The European Union and the Caribbean Development Bank (CDB) are partnering to provide grant funding to enable the development of 60MW of geothermal energy capacity in Dominica, Grenada, St. Kitts and Nevis, Saint Lucia, and St. Vincent and the Grenadines:
The project … will help geothermal energy development in the five small island states with isolated electricity markets and high dependency on energy imports. They lack the necessary scale to import cheaper fuels, and rely on expensive diesel and heavy fuel oil. As such, electricity tariffs in these states are among the highest in the world. Geothermal energy is heat energy generated and stored in the Earth, and is therefore an indigenous energy resource that would be able to meet national electricity demand. This would relieve these five states from oil imports, by up to 722,000 barrels per year, as well as lower current electricity prices. Additionally, it is a clean and renewable energy technology that will reduce greenhouse gas emissions and contribute to climate change mitigation.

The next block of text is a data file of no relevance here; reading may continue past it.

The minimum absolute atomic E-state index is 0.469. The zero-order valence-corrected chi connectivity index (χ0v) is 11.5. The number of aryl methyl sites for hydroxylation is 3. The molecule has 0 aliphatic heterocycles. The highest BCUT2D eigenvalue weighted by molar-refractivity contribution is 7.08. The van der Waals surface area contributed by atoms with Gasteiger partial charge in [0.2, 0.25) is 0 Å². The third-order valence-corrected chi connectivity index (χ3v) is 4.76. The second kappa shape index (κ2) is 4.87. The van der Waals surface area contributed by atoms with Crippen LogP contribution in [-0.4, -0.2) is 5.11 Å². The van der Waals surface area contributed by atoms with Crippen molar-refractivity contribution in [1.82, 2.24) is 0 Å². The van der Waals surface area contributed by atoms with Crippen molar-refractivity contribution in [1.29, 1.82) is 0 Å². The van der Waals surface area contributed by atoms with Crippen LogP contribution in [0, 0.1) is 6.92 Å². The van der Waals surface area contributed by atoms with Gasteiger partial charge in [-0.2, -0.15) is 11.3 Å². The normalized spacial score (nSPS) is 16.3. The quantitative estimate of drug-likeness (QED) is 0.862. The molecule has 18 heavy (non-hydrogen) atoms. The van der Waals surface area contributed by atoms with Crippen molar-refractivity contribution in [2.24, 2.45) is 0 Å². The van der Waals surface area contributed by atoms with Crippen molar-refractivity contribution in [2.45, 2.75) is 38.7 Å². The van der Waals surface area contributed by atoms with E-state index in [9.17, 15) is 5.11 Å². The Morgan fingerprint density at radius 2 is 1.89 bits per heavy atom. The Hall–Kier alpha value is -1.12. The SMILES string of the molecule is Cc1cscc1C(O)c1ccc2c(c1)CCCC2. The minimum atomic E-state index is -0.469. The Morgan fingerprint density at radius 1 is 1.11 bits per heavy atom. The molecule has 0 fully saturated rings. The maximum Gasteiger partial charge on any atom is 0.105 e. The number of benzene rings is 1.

The €12 million in grant funding will be used to provide investment grants at the exploration phase, as well as technical assistance to support capacity-building initiatives and studies that explore opportunities for, and the feasibility of, interconnection between islands to facilitate the export of electricity by geothermal energy producers.
Read more in this CDB news release.